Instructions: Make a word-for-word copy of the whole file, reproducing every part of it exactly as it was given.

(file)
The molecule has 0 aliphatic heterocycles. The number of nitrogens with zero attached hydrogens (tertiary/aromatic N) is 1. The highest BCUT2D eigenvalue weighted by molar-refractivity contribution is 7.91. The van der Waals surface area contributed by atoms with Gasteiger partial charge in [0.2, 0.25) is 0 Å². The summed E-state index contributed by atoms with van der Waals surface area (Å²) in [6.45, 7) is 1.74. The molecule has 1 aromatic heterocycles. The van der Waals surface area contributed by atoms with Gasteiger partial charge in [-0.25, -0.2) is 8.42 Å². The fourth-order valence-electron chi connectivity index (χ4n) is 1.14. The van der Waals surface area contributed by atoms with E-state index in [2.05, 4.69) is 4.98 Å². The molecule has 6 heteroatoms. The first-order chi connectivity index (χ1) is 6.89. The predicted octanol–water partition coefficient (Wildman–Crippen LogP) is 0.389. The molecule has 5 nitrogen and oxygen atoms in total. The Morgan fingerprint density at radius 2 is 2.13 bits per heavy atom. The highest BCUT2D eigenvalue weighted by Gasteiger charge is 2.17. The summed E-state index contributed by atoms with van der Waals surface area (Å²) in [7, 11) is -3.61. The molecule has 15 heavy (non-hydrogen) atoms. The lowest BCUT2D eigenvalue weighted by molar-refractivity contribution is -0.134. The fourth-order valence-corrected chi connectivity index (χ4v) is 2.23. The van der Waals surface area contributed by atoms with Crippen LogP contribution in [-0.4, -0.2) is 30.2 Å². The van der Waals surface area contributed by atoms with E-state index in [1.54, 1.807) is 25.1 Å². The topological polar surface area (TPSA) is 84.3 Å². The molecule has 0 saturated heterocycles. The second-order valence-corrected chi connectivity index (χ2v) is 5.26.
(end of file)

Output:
The molecule has 0 aliphatic heterocycles. The number of nitrogens with zero attached hydrogens (tertiary/aromatic N) is 1. The highest BCUT2D eigenvalue weighted by molar-refractivity contribution is 7.91. The van der Waals surface area contributed by atoms with Gasteiger partial charge in [0.2, 0.25) is 0 Å². The summed E-state index contributed by atoms with van der Waals surface area (Å²) in [6.45, 7) is 1.74. The molecule has 1 aromatic heterocycles. The van der Waals surface area contributed by atoms with Gasteiger partial charge in [-0.25, -0.2) is 8.42 Å². The fourth-order valence-electron chi connectivity index (χ4n) is 1.14. The van der Waals surface area contributed by atoms with E-state index in [2.05, 4.69) is 4.98 Å². The molecule has 6 heteroatoms. The first-order chi connectivity index (χ1) is 6.89. The predicted octanol–water partition coefficient (Wildman–Crippen LogP) is 0.389. The molecule has 5 nitrogen and oxygen atoms in total. The Morgan fingerprint density at radius 2 is 2.13 bits per heavy atom. The highest BCUT2D eigenvalue weighted by Gasteiger charge is 2.17. The summed E-state index contributed by atoms with van der Waals surface area (Å²) in [7, 11) is -3.61. The molecule has 15 heavy (non-hydrogen) atoms. The lowest BCUT2D eigenvalue weighted by molar-refractivity contribution is -0.134. The fourth-order valence-corrected chi connectivity index (χ4v) is 2.23. The van der Waals surface area contributed by atoms with Crippen LogP contribution in [-0.4, -0.2) is 30.2 Å². The van der Waals surface area contributed by atoms with E-state index in [1.54, 1.807) is 25.1 Å². The topological polar surface area (TPSA) is 84.3 Å². The molecule has 0 saturated heterocycles. The second-order valence-corrected chi connectivity index (χ2v) is 5.26.